“Never in the field of human conflict was so much owed by so many to so few.”

Oliver Pepys, a medals expert at London auctioneers Spink, said: “Ronald Berry was one of the Few who distinguished themselves in World War II.

“He did have such an amazing tally of kills and probable kills.

“His medals are very significant, in the fact you have a DSO and a DFC with Bar – three superb gallantry awards for World War II.

“The DFC is for the Battle of Britain. He was very much one of the Few who stopped Operation Sea Lion – Hitler’s plan to invade Britain from happening.

“The medals have never appeared on the market before.

“Prices for gallantry medals are very strong at the moment and now is as good a time as any to sell.

“It is a very good fighter pilot’s group but with these it is more about the man behind the medals.”

Air Cdre Berry, who died in 2000 aged 84, was born in Hull and joined the RAF Volunteer Reserve in 1937.

Two months after the outbreak of the war he was sent to Montrose in Scotland to help protect the airfield there and served in 603 Squadron.

Days later he was involved in one of the earliest interceptions of the war when he damaged a Heinkel III bomber.

He went on to shoot down a Junkers 88 bomber into the North Sea and have three shared kills during his time in Scotland.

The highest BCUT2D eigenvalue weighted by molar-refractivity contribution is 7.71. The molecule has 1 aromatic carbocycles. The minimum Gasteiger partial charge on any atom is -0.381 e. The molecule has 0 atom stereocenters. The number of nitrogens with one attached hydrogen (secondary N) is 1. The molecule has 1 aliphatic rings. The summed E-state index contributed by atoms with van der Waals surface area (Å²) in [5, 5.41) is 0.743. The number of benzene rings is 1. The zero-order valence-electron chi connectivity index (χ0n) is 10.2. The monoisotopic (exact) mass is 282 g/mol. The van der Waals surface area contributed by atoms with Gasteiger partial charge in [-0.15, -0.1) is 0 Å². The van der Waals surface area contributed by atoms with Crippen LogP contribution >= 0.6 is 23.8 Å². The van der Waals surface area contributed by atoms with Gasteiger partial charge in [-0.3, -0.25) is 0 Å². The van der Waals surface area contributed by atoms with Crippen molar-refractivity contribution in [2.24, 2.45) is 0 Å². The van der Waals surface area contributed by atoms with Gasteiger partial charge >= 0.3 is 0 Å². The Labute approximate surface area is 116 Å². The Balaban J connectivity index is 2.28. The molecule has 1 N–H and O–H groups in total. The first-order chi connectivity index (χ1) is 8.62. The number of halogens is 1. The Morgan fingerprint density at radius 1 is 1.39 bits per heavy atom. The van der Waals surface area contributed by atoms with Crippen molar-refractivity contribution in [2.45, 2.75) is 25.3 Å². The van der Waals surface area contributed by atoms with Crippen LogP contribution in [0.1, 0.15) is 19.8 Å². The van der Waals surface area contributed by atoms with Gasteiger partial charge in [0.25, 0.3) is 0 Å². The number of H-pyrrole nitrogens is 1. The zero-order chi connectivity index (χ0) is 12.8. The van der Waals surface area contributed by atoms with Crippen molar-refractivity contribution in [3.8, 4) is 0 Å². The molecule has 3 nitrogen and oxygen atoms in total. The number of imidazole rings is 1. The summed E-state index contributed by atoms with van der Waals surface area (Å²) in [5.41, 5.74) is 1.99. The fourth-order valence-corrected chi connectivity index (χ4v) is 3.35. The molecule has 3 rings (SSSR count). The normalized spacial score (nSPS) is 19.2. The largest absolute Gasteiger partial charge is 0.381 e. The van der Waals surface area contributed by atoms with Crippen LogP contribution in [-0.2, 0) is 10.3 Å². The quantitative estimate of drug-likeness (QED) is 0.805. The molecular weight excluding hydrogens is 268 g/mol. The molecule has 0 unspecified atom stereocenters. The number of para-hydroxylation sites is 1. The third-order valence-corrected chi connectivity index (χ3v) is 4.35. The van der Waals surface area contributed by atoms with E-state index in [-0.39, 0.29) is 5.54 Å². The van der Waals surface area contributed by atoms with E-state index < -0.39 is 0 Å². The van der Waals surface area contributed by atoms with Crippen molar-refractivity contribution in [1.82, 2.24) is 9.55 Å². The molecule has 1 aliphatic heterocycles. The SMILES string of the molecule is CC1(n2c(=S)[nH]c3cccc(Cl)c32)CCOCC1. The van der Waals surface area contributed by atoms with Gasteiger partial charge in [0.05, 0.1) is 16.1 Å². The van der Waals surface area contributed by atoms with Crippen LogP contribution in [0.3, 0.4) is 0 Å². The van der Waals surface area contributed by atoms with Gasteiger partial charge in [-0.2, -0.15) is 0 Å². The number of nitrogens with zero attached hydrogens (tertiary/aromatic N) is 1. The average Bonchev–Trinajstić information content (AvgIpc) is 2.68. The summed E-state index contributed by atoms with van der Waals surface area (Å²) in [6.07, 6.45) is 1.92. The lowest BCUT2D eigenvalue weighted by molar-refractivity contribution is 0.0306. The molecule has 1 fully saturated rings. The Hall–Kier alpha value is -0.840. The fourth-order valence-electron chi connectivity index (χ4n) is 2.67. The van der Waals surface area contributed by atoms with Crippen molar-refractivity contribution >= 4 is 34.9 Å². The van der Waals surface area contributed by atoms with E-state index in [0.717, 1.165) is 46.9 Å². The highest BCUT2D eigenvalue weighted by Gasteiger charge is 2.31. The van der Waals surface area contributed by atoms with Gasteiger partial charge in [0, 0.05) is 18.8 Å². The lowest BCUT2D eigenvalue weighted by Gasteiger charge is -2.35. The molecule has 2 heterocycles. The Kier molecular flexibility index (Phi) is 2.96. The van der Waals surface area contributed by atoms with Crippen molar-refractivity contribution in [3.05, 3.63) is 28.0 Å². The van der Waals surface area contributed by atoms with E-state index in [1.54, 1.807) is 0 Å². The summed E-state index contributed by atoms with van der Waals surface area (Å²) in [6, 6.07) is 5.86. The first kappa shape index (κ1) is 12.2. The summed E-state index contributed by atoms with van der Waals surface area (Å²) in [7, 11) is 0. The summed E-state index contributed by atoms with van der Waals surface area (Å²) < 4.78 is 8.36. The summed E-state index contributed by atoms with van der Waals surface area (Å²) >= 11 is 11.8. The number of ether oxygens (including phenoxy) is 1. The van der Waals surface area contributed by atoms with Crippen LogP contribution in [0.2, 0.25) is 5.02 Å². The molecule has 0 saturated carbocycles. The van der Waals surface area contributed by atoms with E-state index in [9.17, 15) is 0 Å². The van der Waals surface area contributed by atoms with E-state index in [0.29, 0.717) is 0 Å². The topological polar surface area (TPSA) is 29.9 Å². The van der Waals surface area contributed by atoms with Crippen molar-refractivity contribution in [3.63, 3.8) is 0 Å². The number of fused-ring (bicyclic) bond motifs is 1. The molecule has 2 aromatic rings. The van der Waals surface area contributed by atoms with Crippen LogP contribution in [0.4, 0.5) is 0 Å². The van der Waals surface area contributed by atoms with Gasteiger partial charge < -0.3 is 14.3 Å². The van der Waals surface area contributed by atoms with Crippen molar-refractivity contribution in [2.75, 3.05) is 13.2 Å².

Due to increasing RAF casualties, 603 Squadron was sent to south east England on August 1940 during the height of the Battle of Britain.

In September 1940 Air Cdre Berry was involved in up to four dog-fights a day and accounted for 14 different enemy aircraft in that time, earning him his first DFC.

After the Battle of Britain he was one of only eight out of the 24 original pilots from 603 Squadron left.

He was promoted from Sergeant Pilot to Squadron Leader and took part in a convoy patrols as well as providing air cover for the disastrous Dieppe Raid in 1942.

His 81 Squadron was the first to land in French North Africa in November 1942 where he had a farcical exchange with a French commander, with each claiming the other as his prisoner.

He continued to wreak havoc with the Luftwaffe, claiming more kills.

By the end of the Tunisian campaign in May 1943, he had accumulated a total of 14 enemy aircraft destroyed, 10 shared destroyed, nine probable kills, 17 damaged and seven destroyed on the ground.

After the war he was in charge of the Air Fighting Development Unit at West Raynham in Norfolk, made OBE in 1946 and CBE in 1965.

He retired with wife Nancy to Hornsea, East Yorkshire.

His medals are being sold in London on April 24.